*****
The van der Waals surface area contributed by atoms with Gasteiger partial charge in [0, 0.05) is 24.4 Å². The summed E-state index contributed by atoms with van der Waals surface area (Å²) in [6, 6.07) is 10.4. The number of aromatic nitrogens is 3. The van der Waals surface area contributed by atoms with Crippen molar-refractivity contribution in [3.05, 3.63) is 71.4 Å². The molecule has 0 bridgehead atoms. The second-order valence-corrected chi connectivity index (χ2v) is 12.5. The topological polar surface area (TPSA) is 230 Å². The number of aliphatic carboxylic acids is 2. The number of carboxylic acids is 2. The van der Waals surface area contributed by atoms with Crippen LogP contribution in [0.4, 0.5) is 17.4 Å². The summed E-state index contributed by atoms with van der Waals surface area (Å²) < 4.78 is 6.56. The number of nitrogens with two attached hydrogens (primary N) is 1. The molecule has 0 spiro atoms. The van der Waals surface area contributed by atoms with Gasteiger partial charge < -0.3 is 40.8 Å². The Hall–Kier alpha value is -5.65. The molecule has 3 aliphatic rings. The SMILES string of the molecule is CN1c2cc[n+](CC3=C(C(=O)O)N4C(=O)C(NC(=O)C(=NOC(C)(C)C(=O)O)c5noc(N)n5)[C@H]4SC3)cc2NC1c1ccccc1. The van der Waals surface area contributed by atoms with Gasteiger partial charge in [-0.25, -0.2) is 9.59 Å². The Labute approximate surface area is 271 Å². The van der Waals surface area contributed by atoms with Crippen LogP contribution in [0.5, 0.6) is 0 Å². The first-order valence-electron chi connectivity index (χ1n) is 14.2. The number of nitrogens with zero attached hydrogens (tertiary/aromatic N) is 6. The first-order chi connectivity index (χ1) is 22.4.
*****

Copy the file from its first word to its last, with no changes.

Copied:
The van der Waals surface area contributed by atoms with Gasteiger partial charge in [0, 0.05) is 24.4 Å². The summed E-state index contributed by atoms with van der Waals surface area (Å²) in [6, 6.07) is 10.4. The number of aromatic nitrogens is 3. The van der Waals surface area contributed by atoms with Crippen molar-refractivity contribution in [3.05, 3.63) is 71.4 Å². The molecule has 0 bridgehead atoms. The second-order valence-corrected chi connectivity index (χ2v) is 12.5. The topological polar surface area (TPSA) is 230 Å². The number of aliphatic carboxylic acids is 2. The number of carboxylic acids is 2. The van der Waals surface area contributed by atoms with Crippen LogP contribution in [0.4, 0.5) is 17.4 Å². The summed E-state index contributed by atoms with van der Waals surface area (Å²) < 4.78 is 6.56. The number of nitrogens with two attached hydrogens (primary N) is 1. The molecule has 0 spiro atoms. The van der Waals surface area contributed by atoms with Gasteiger partial charge < -0.3 is 40.8 Å². The Hall–Kier alpha value is -5.65. The molecule has 3 aliphatic rings. The SMILES string of the molecule is CN1c2cc[n+](CC3=C(C(=O)O)N4C(=O)C(NC(=O)C(=NOC(C)(C)C(=O)O)c5noc(N)n5)[C@H]4SC3)cc2NC1c1ccccc1. The van der Waals surface area contributed by atoms with Gasteiger partial charge in [-0.25, -0.2) is 9.59 Å². The Labute approximate surface area is 271 Å². The van der Waals surface area contributed by atoms with Crippen LogP contribution in [0.5, 0.6) is 0 Å². The first-order valence-electron chi connectivity index (χ1n) is 14.2. The number of nitrogens with zero attached hydrogens (tertiary/aromatic N) is 6. The first-order chi connectivity index (χ1) is 22.4.